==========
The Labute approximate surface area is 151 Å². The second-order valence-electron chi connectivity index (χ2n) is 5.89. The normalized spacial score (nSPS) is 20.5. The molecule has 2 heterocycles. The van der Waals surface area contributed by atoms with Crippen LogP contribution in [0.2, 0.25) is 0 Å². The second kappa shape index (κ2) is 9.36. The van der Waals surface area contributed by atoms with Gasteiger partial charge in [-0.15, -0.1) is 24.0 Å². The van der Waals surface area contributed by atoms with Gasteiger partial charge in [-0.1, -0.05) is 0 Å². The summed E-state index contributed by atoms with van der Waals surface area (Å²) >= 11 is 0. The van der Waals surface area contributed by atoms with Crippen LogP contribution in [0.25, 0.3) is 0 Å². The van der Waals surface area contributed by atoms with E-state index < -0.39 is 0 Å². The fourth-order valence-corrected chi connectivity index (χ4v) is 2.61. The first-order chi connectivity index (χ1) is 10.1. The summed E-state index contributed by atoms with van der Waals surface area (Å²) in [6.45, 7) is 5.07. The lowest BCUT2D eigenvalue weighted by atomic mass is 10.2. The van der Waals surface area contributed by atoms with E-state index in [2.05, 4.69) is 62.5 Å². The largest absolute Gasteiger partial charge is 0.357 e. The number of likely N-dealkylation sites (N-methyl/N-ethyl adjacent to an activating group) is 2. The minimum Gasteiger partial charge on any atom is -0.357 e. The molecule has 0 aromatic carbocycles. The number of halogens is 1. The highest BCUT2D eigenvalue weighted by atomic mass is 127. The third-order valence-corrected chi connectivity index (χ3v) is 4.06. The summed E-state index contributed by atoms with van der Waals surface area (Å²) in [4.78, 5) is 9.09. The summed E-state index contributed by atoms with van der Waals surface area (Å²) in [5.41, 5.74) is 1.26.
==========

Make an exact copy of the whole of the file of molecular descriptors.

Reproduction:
The Labute approximate surface area is 151 Å². The second-order valence-electron chi connectivity index (χ2n) is 5.89. The normalized spacial score (nSPS) is 20.5. The molecule has 2 heterocycles. The van der Waals surface area contributed by atoms with Crippen LogP contribution in [0.2, 0.25) is 0 Å². The second kappa shape index (κ2) is 9.36. The van der Waals surface area contributed by atoms with Gasteiger partial charge in [-0.15, -0.1) is 24.0 Å². The van der Waals surface area contributed by atoms with Gasteiger partial charge in [-0.1, -0.05) is 0 Å². The summed E-state index contributed by atoms with van der Waals surface area (Å²) >= 11 is 0. The van der Waals surface area contributed by atoms with Crippen LogP contribution in [0.25, 0.3) is 0 Å². The van der Waals surface area contributed by atoms with E-state index < -0.39 is 0 Å². The fourth-order valence-corrected chi connectivity index (χ4v) is 2.61. The first-order chi connectivity index (χ1) is 10.1. The summed E-state index contributed by atoms with van der Waals surface area (Å²) in [6.45, 7) is 5.07. The lowest BCUT2D eigenvalue weighted by atomic mass is 10.2. The van der Waals surface area contributed by atoms with E-state index in [2.05, 4.69) is 62.5 Å². The largest absolute Gasteiger partial charge is 0.357 e. The number of likely N-dealkylation sites (N-methyl/N-ethyl adjacent to an activating group) is 2. The minimum Gasteiger partial charge on any atom is -0.357 e. The molecule has 0 aromatic carbocycles. The number of halogens is 1. The highest BCUT2D eigenvalue weighted by atomic mass is 127. The third-order valence-corrected chi connectivity index (χ3v) is 4.06. The summed E-state index contributed by atoms with van der Waals surface area (Å²) in [4.78, 5) is 9.09. The summed E-state index contributed by atoms with van der Waals surface area (Å²) in [5.41, 5.74) is 1.26.